Deutsche Bank's fired traders return to work

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Bloomberg News reports that four Deutsche Bank traders who were fired in February as part of the lender’s probe into manipulation of benchmark interest rates have returned to work, two people familiar with the matter said.

The men won reinstatement of their jobs in September after they sued Deutsche Bank at the Frankfurt Labor Court. A spokesman for the bank confirmed that the traders returned to work Monday.

The bank had argued that the four men, who made submissions for Euribor and Swiss franc Libor, exchanged improper instant messages with derivatives traders about what data to submit to help increase their profit.

The bank didn’t have processes in place to prevent conflicts of interest when submitting data to calculate interest-rate benchmarks, the court said.

Bloomberg also reports that Deutsche Bank co-Chief Executive Officer Juergen Fitschen, already facing a tax evasion case, was added to suspects in a probe of former bank executives’ testimony in a lawsuit filed by Leo Kirch’s media group.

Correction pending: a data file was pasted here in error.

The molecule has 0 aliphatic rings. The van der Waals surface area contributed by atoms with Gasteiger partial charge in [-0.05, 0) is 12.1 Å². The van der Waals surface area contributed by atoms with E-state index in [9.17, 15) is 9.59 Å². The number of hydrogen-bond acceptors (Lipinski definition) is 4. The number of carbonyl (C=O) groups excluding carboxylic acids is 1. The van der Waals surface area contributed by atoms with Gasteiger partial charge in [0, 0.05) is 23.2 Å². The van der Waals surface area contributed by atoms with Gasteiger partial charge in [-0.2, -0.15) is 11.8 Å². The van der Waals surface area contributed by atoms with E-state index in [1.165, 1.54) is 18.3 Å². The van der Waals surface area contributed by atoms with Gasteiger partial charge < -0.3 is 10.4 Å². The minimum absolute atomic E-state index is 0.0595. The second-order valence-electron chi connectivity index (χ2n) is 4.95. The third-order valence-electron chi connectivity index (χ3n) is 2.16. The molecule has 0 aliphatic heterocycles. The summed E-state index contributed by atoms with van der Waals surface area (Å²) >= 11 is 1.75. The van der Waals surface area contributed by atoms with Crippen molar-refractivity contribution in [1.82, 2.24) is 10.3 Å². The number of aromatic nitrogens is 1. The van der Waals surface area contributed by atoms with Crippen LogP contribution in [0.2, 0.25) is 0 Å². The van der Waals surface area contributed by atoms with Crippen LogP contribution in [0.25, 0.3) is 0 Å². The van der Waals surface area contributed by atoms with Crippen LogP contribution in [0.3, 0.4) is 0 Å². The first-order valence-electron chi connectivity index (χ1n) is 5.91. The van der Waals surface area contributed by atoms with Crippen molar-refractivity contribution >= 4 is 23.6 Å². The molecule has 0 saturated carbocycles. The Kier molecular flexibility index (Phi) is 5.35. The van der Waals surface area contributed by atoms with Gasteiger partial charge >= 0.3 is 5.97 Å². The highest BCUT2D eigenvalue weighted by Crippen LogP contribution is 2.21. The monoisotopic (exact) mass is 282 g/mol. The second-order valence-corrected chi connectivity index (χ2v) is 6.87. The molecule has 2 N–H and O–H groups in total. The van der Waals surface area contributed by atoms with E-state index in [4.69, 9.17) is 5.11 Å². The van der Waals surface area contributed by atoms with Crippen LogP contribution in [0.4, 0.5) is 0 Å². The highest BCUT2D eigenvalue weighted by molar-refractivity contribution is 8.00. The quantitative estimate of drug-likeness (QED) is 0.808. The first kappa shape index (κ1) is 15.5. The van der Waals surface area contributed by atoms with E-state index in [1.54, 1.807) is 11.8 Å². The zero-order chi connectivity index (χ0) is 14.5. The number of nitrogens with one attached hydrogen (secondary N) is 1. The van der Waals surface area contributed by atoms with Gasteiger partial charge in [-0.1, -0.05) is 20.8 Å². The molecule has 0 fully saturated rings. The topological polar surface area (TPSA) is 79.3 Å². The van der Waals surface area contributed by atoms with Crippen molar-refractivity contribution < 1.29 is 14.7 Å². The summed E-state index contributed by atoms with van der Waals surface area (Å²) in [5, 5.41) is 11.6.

Munich prosecutors told Fitschen he is being investigated over 'suspicion that incorrect information was deliberately provided when giving evidence to bring about the dismissal' of an appeal filed by a Kirch Group unit, Christian Streckert, a Deutsche Bank spokesman, said Monday in an e-mail.

Fired Deutsche Bank Rates Traders Said to Return to Work

Deutsche Bank Co-CEO Fitschen Probed Amid Kirch Case

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